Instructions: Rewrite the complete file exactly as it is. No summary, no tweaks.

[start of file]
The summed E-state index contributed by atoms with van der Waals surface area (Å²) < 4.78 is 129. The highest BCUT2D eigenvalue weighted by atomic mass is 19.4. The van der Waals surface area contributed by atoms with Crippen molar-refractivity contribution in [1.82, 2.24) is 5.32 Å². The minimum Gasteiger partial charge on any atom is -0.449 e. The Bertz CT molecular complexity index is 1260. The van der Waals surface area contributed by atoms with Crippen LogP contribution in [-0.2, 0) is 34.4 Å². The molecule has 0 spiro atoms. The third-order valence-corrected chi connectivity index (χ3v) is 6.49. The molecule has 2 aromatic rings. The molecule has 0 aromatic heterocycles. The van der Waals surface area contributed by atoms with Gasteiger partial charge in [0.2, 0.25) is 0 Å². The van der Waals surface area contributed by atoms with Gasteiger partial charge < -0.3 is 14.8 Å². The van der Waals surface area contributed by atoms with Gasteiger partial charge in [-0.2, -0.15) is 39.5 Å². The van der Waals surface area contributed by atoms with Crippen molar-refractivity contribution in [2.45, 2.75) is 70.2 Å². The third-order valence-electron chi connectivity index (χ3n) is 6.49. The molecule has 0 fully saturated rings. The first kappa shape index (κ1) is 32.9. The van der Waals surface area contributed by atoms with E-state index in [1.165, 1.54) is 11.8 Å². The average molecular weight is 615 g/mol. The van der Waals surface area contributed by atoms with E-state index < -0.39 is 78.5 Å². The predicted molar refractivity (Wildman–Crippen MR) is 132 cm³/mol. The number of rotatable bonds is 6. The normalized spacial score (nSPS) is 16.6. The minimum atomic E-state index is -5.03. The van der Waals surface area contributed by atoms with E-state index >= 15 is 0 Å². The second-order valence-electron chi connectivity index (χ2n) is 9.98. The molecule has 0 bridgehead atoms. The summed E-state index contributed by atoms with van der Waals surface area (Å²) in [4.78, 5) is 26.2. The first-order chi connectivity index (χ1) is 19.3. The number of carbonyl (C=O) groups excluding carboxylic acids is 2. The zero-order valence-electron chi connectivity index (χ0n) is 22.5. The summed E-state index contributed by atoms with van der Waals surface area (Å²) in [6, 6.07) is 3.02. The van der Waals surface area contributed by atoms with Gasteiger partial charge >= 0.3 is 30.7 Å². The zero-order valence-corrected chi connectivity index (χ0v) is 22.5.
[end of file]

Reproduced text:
The summed E-state index contributed by atoms with van der Waals surface area (Å²) < 4.78 is 129. The highest BCUT2D eigenvalue weighted by atomic mass is 19.4. The van der Waals surface area contributed by atoms with Crippen molar-refractivity contribution in [1.82, 2.24) is 5.32 Å². The minimum Gasteiger partial charge on any atom is -0.449 e. The Bertz CT molecular complexity index is 1260. The van der Waals surface area contributed by atoms with Crippen LogP contribution in [-0.2, 0) is 34.4 Å². The molecule has 0 spiro atoms. The third-order valence-corrected chi connectivity index (χ3v) is 6.49. The molecule has 2 aromatic rings. The molecule has 0 aromatic heterocycles. The van der Waals surface area contributed by atoms with Gasteiger partial charge in [0.2, 0.25) is 0 Å². The van der Waals surface area contributed by atoms with Gasteiger partial charge < -0.3 is 14.8 Å². The van der Waals surface area contributed by atoms with Gasteiger partial charge in [-0.2, -0.15) is 39.5 Å². The van der Waals surface area contributed by atoms with Crippen molar-refractivity contribution in [2.45, 2.75) is 70.2 Å². The third-order valence-electron chi connectivity index (χ3n) is 6.49. The molecule has 0 fully saturated rings. The first kappa shape index (κ1) is 32.9. The van der Waals surface area contributed by atoms with E-state index in [1.165, 1.54) is 11.8 Å². The average molecular weight is 615 g/mol. The van der Waals surface area contributed by atoms with E-state index < -0.39 is 78.5 Å². The predicted molar refractivity (Wildman–Crippen MR) is 132 cm³/mol. The number of rotatable bonds is 6. The normalized spacial score (nSPS) is 16.6. The minimum atomic E-state index is -5.03. The van der Waals surface area contributed by atoms with E-state index >= 15 is 0 Å². The second-order valence-electron chi connectivity index (χ2n) is 9.98. The molecule has 0 bridgehead atoms. The summed E-state index contributed by atoms with van der Waals surface area (Å²) in [4.78, 5) is 26.2. The first-order chi connectivity index (χ1) is 19.3. The number of carbonyl (C=O) groups excluding carboxylic acids is 2. The zero-order valence-electron chi connectivity index (χ0n) is 22.5. The summed E-state index contributed by atoms with van der Waals surface area (Å²) in [6, 6.07) is 3.02. The van der Waals surface area contributed by atoms with Gasteiger partial charge >= 0.3 is 30.7 Å². The zero-order valence-corrected chi connectivity index (χ0v) is 22.5.